Last week I wrote about the process of obtaining approval for outward investment by Vietnamese citizens (see Establishing an Offshore Holding Company for Vietnamese Startups). For many Vietnamese startups, that’s only the first step in the process of reorganizing their enterprise to make it viable for foreign Venture Capitalists (“VCs”) and other investors. The second step is in converting the original Vietnamese enterprise into a foreign-owned enterprise, one owned by the offshore holding company we discussed last week.
This week, with the help of one of our legal assistants, Ms. Nguyen Thi Thanh Truc, I want to go through the process that the now foreign company must go through in order to acquire the original Vietnamese startup for the purposes of becoming a foreign-owned subsidiary and improving the startup’s scalability and appeal to foreign investors.
In one instance we worked on recently, the startup founder had to capitalize the offshore company in order to have the funds available to purchase the startup prior to funding from angel investors. Ideally, the purchase by the offshore company can be made using a foreign partner or investor’s funds to capitalize the offshore company and thus avoid the need to obtain the outward investment approval I wrote about last week, but failing that, the offshore company will have to go through certain steps to purchase the Vietnamese startup.
In most cases that we’ve seen, the Vietnamese startup is originally fully locally owned (the “LocalCo”) prior to the investment by the offshore company. More often than not, this investment converts the LocalCo into a 100% foreign-invested enterprise with the offshore company buying all the shares in the company as a single-member limited liability company or a lesser percentage with a few shareholders remaining in Vietnam (usually the founders) to meet the three shareholder minimum for joint-stock companies.
According to Truc, the process in general for the conversion from a LocalCo into a foreign-owned subsidiary by the acquisition of all or a part of shares or charter capital in the LocalCo by the offshore company requires a few steps:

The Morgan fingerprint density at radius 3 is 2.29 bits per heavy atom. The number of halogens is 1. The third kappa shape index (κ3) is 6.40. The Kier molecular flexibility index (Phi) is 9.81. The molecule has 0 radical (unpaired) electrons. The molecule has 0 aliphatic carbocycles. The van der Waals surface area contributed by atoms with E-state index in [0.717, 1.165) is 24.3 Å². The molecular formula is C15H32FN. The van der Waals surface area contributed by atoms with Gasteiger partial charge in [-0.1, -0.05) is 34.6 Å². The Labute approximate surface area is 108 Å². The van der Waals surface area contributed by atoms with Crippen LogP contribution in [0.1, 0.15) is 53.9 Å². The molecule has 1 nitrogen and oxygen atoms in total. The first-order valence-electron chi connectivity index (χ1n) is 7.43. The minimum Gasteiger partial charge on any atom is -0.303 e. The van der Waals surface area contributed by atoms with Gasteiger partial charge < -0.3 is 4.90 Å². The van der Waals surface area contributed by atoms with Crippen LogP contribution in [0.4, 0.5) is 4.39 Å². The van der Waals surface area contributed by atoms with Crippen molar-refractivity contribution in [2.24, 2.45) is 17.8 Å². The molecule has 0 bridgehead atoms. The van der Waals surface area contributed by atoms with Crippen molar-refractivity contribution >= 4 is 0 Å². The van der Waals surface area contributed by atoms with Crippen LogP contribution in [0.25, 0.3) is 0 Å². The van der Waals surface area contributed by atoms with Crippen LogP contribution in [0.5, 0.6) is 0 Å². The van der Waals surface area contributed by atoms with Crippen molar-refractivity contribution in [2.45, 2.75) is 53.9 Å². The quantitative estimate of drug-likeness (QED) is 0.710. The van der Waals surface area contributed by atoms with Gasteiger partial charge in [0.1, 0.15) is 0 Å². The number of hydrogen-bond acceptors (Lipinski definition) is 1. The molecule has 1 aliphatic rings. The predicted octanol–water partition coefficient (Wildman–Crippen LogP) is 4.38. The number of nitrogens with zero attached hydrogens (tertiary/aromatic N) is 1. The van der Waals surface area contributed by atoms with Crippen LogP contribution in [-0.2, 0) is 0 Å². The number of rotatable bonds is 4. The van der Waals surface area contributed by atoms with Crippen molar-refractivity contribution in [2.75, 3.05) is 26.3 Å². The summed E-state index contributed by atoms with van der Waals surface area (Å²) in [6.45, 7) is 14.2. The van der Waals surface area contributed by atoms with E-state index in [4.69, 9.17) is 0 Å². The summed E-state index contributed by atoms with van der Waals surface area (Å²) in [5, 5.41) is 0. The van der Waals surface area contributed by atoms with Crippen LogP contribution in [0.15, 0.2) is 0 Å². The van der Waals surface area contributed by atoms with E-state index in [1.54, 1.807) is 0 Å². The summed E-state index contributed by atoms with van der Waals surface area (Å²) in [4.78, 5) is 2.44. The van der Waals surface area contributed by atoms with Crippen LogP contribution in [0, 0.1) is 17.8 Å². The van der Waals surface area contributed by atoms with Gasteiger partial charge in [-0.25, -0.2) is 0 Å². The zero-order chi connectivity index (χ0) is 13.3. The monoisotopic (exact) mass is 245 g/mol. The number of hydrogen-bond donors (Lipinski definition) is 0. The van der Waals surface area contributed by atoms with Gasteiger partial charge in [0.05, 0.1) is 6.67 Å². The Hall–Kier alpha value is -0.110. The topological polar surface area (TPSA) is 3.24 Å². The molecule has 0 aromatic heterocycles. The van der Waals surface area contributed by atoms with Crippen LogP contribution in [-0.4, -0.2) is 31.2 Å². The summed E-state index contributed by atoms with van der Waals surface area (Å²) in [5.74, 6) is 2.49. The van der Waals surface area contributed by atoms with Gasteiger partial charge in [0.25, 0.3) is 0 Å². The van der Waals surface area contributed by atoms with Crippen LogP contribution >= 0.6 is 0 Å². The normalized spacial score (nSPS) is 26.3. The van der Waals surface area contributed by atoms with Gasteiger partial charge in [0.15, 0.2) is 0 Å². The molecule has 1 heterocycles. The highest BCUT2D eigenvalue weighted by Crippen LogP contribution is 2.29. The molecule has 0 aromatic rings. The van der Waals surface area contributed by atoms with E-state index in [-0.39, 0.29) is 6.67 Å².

- Step 1: Foreign Investment Registration for the acquisition of a capital portion
- Foreign investment registration approval is required if the acquisition by foreign investors (“Foreign Investor”) leads to:
- increase in foreign ownership in the Target doing businesses under List of Conditional Sectors;
- increase in foreign ownership in the Target from less than 50% to more than 50% of its charter capital; or
- increase in foreign ownership in the Target where foreign ownership already exceeds 50% of its charter capital
- Other notes:
- The timeline for approval is 15 days from the day the DPI receives the duly prepared dossier, excepting for the case that the LocalCo has a land use right certificate for land on an island or on a coastal or border commune, ward or town, or in another area which affects national defense and security.
- If the DPI approves the acquisition, they will confirm the satisfaction of conditions in relation to the capital contribution or purchase of shares or purchase of capital contribution portions executed by the Foreign Investor (“M&A approval”); and
- The responsible authority is the Department of Planning and Investment where the LocalCo is located (“DPI”).